While the verdict returned answered in the affirmative whether the preponderance of the evidence demonstrated that the initial demand letter at issue being sent by the firm “contained any false, deceptive, or misleading representations,” the verdict went on to conclude that the CFPB had failed to prove that the firm’s attorneys were not “meaningfully involved” in the debt collection process being challenged.
The verdict slip itself required the jury to first consider whether the letter in issue contained any false or misleading representations or means in collection of a debt and if so the jury was directed to the question regarding the meaningful involvement of the firm’s attorneys. (Id.)
Stopping short of finding a lack of meaningful involvement caused the jury’s deliberations to conclude without reaching both the issues of whether the least sophisticated consumer would have been misled and whether any misrepresentation was material; elements the CFPB conceded it necessarily needed to prove in order for liability to attach to the firm. (See, CFPB’s Proposed Jury Instructions, Doc No. 69-4, pp. 11-12).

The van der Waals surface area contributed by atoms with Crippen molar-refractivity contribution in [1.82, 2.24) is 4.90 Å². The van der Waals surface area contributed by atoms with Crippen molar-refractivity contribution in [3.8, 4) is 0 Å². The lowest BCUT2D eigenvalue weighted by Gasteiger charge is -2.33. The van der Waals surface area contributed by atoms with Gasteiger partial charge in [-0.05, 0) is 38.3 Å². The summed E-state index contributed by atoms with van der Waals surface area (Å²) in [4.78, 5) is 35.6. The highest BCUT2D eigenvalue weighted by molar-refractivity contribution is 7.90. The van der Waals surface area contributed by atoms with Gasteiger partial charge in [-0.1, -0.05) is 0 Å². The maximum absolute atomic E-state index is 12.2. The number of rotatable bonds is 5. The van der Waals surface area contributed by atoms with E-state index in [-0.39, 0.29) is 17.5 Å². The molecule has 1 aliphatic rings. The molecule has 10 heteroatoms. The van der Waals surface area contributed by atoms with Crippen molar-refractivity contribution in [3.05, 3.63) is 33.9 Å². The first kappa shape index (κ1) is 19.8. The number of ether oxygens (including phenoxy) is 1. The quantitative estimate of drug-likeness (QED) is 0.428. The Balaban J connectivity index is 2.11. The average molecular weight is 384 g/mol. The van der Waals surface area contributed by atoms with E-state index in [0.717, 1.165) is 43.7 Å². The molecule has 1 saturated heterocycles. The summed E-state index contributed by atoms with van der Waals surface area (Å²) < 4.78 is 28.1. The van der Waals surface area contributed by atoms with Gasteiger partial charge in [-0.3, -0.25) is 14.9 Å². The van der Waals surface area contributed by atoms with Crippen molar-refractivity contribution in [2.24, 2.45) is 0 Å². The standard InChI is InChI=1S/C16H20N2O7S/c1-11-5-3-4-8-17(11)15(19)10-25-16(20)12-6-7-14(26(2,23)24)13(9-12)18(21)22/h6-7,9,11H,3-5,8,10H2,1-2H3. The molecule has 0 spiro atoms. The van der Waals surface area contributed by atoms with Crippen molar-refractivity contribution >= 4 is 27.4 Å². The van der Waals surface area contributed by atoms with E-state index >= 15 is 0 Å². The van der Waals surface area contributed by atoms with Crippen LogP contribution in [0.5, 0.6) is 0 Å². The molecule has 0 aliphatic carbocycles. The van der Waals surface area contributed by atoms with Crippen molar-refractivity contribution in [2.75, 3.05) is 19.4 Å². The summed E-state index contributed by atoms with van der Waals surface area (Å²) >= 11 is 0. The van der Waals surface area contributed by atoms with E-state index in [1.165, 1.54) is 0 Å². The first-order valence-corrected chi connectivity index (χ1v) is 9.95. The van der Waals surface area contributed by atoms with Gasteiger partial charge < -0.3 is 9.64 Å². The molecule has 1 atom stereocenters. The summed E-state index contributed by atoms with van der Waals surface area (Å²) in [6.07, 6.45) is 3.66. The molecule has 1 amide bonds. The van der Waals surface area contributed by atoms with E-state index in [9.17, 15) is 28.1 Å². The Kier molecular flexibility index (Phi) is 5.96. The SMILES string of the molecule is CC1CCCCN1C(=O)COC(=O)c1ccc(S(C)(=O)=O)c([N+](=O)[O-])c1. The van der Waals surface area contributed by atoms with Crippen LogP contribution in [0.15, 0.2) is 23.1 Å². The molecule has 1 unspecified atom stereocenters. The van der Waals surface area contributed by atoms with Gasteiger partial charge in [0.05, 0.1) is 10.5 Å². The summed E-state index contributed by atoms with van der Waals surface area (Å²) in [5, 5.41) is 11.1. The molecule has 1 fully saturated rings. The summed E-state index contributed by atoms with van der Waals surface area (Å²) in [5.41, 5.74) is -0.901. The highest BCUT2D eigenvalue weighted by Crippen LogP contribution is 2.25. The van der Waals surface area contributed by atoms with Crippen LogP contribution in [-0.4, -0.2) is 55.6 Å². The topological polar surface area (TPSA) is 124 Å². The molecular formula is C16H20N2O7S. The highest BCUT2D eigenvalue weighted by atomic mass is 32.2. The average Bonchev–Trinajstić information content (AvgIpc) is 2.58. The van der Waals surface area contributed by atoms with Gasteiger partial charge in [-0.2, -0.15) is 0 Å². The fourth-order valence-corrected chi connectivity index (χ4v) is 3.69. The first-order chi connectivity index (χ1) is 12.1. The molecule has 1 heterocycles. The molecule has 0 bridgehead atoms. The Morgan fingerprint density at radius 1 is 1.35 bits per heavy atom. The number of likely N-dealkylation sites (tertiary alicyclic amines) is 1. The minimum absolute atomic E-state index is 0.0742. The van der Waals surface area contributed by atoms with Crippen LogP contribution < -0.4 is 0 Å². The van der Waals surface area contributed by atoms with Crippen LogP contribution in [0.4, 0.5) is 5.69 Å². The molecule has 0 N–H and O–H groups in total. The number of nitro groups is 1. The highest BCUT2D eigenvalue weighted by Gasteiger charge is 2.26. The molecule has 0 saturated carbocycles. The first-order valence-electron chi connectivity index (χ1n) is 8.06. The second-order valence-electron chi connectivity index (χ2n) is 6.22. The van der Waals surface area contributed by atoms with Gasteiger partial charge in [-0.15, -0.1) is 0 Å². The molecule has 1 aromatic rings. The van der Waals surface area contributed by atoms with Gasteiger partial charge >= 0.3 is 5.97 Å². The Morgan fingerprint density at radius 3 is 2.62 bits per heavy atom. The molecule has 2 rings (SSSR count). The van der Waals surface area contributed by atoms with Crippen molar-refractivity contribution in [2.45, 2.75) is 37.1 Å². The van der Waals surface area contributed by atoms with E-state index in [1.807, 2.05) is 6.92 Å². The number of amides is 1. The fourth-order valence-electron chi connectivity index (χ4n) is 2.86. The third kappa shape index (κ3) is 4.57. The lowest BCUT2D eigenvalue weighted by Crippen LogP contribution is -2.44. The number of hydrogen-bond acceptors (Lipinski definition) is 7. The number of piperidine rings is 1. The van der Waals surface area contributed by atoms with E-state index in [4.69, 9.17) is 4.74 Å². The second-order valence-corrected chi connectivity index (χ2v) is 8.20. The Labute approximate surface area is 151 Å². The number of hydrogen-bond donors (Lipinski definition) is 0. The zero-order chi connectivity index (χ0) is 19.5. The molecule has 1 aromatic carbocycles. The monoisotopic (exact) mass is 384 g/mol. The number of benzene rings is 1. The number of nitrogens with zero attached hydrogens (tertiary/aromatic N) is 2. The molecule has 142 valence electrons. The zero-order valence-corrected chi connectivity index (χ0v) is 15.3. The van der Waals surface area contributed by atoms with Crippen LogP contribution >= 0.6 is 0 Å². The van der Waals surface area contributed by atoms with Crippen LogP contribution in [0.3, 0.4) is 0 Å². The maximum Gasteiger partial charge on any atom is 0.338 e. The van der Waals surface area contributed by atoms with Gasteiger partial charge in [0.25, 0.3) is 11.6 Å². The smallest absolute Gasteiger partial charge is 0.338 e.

Given the CFPB’s sole theory of liability proceeding to trial, its claim that the firm’s attorneys were not “meaningfully involved” in the sending of the letters at issue, being outright rejected by the jury may provide a basis by which the law firm could avoid liability but does not necessarily signal victory for the law firm yet.
The verdict is only advisory and may be accepted or rejected by the presiding judge, (see Rule 39(c)(1)), who previously denied summary judgment for both parties citing issues of fact remaining regarding whether the least sophisticated consumer would believe the firm was acting as an attorney when the challenged letters were sent and, if so, whether attorneys from the firm were “meaningfully involved,” which would render any claims that the letters were misleading moot. (Opinion and Order, Doc No. 61, pp. 7-8).